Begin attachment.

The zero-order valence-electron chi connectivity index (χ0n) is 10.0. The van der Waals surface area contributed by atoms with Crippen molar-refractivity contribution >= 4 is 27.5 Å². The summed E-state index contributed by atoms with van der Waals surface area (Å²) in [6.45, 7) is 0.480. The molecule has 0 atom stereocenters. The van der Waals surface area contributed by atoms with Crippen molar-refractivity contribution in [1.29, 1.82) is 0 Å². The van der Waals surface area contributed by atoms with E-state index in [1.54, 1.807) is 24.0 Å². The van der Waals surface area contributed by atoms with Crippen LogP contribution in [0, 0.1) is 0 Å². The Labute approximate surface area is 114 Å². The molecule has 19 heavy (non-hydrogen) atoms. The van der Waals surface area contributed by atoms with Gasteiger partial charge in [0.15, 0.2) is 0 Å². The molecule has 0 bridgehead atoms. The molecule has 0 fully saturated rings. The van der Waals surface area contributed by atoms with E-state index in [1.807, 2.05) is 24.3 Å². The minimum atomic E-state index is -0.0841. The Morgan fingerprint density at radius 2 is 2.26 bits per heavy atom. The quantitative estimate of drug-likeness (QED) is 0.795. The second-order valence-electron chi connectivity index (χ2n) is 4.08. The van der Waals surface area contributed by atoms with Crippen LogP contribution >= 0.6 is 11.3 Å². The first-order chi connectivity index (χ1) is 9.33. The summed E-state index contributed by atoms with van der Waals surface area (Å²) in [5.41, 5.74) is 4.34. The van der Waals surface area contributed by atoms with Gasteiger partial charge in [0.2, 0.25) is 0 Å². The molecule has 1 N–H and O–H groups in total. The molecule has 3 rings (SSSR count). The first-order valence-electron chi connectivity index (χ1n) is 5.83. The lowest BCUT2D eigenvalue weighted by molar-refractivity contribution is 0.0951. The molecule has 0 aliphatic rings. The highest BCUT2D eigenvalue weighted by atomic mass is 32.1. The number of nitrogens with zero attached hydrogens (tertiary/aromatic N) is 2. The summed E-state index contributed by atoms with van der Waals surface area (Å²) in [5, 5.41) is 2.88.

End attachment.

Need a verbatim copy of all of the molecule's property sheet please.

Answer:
The zero-order valence-electron chi connectivity index (χ0n) is 10.0. The van der Waals surface area contributed by atoms with Crippen molar-refractivity contribution >= 4 is 27.5 Å². The summed E-state index contributed by atoms with van der Waals surface area (Å²) in [6.45, 7) is 0.480. The molecule has 0 atom stereocenters. The van der Waals surface area contributed by atoms with Crippen molar-refractivity contribution in [1.29, 1.82) is 0 Å². The van der Waals surface area contributed by atoms with E-state index in [1.54, 1.807) is 24.0 Å². The van der Waals surface area contributed by atoms with Crippen LogP contribution in [0, 0.1) is 0 Å². The Labute approximate surface area is 114 Å². The molecule has 19 heavy (non-hydrogen) atoms. The van der Waals surface area contributed by atoms with Gasteiger partial charge in [0.15, 0.2) is 0 Å². The molecule has 0 bridgehead atoms. The molecule has 0 fully saturated rings. The van der Waals surface area contributed by atoms with E-state index in [1.807, 2.05) is 24.3 Å². The minimum atomic E-state index is -0.0841. The Morgan fingerprint density at radius 2 is 2.26 bits per heavy atom. The quantitative estimate of drug-likeness (QED) is 0.795. The second-order valence-electron chi connectivity index (χ2n) is 4.08. The van der Waals surface area contributed by atoms with Crippen LogP contribution >= 0.6 is 11.3 Å². The first-order chi connectivity index (χ1) is 9.33. The summed E-state index contributed by atoms with van der Waals surface area (Å²) in [5.41, 5.74) is 4.34. The van der Waals surface area contributed by atoms with Gasteiger partial charge in [0.2, 0.25) is 0 Å². The molecule has 1 N–H and O–H groups in total. The molecule has 3 rings (SSSR count). The first-order valence-electron chi connectivity index (χ1n) is 5.83. The lowest BCUT2D eigenvalue weighted by molar-refractivity contribution is 0.0951. The molecule has 0 aliphatic rings. The highest BCUT2D eigenvalue weighted by atomic mass is 32.1. The number of nitrogens with zero attached hydrogens (tertiary/aromatic N) is 2. The summed E-state index contributed by atoms with van der Waals surface area (Å²) in [5, 5.41) is 2.88.